It’s never easy to make connections with students. It can be really tough when they’re in middle school. I remember those days. Standing in the hallway, watching students move to and fro made teachers look less like human beings and more like sentinels.
As more educators integrate technology into their teaching methods, it can be difficult to disengage from the tech itself. Teaching in an iPad-equipped classroom could begin to feel like the teacher is teaching to the tech, and the students are engaging only with that tablet.
Where this connection to technology can go awry is when both students and educators invest in the methods but not in each other. This can, in some cases, exacerbate many of the issues school counselors often have to confront, such as bullying and trouble at home. We can’t help what we can’t see, so it’s time to disconnect in order to connect. Here are some ways to do that:
In that Hallway
Early this month, a middle school teacher in Charlotte, N.C., made headlines for his unique way of connecting with his fifth graders. Barry White, Jr., stands outside his classroom as his student line up to enter. He then exchanges a personalized handshake with each one.
Watching White, Jr.’s routine looks both fun and exhausting. I remember being proud of myself for remembering the first and last names of all 150 of my high school students by the end of the first week of school. I’m not sure I could remember over 40 handshakes.
Yet White, Jr., has a great point about engaging with his students before they step into the room:
“The most critical component is the relationship, the rapport you build with your students because sometimes it can go underrated or overlooked . . . Before I'm able to deliver a substantial amount of content to them, they have to invest in the teacher.”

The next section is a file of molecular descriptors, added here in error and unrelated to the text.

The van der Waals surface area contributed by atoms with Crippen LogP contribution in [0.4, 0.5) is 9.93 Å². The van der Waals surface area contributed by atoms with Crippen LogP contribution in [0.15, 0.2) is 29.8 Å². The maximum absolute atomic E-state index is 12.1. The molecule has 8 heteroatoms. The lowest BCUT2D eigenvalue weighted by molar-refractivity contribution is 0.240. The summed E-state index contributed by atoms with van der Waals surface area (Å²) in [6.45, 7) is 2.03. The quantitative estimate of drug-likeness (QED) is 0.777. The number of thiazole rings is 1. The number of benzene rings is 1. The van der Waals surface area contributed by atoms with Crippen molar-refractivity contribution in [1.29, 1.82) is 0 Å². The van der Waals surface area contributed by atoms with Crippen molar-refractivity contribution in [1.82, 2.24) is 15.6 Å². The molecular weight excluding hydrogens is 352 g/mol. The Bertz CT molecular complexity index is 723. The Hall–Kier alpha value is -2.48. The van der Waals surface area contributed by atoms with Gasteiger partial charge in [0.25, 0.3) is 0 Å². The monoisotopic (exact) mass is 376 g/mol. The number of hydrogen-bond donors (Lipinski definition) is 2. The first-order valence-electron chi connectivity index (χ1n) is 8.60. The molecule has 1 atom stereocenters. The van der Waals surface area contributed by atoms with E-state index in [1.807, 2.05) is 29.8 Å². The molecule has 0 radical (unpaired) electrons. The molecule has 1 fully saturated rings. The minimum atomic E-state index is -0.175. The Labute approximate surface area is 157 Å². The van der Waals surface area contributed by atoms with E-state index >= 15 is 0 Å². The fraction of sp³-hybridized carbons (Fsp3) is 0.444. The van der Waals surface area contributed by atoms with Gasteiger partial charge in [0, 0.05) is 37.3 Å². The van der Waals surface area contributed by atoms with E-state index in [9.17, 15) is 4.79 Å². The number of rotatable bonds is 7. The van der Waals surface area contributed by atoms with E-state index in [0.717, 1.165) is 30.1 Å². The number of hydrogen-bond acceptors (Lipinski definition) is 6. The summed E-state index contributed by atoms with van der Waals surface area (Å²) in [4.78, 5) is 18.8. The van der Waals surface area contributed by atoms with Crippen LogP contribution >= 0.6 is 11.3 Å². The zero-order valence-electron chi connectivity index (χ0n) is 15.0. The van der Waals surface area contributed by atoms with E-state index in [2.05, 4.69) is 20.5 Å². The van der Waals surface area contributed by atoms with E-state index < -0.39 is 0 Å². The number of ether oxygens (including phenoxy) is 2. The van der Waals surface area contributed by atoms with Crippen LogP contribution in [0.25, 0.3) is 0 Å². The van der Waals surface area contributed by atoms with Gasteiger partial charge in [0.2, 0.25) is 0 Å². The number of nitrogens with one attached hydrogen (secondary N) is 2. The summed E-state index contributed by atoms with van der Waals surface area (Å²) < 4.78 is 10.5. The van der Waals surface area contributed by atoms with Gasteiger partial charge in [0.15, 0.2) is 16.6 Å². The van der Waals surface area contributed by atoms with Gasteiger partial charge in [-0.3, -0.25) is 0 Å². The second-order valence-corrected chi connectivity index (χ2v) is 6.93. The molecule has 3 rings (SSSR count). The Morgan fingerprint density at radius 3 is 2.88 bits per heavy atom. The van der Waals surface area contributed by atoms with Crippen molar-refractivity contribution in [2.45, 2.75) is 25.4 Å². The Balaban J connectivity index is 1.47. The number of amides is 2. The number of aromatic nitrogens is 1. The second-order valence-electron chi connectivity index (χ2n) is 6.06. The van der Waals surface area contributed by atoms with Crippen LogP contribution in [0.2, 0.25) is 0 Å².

Building that relationship is key. Students will trust more and engage better with a teacher who has taken time to build a bond before instruction even begins. I was a nicknamer when I was a teacher. I’d do my duty by standing in the hallway, which to one administration was a means of policing the hall. What it really was was a chance to learn about my students. They’d greet me at the door, usually with a high-five, and I would call them by their nicknames. I even encouraged them to give me one. I have a handful of former students pushing 30 who still refer to me as “J-Unit.”
In the Classroom
Technology has been helping transform homework and classrooms for years, as noted by researchers from the University of Cincinnati. It has helped increase motivation, reinforce concepts, and expand content.
However, its constant use can contribute to lack of social skills, including empathy. It’s easy for the adults in the room to teach and model empathy, but that doesn’t always quite do the trick. Music teacher Tammy Axt detailed a recent experience in her classroom that went from the personal connection to lesson. Axt has extended an open invitation to her students to share music-related interests, such as favorite songs, poems, even a dance. This has led to her and her students learning Spanish dances, Punjabi songs, even a xylophone solo.
In January, a student asked Axt if she could share a song she’d been learning. The rest of the class instantly recognized the song from the Pen-Apple YouTube video. Using her students’ enthusiasm for the song, Axt turned it into a project: writing their own silly lyrics to the tune.
Once you and your students have disconnected in order to build relationships, you will have a much easier time getting engagement. Then, by all means, get out the technology and create YouTube videos, animated presentations, and interactive homework.
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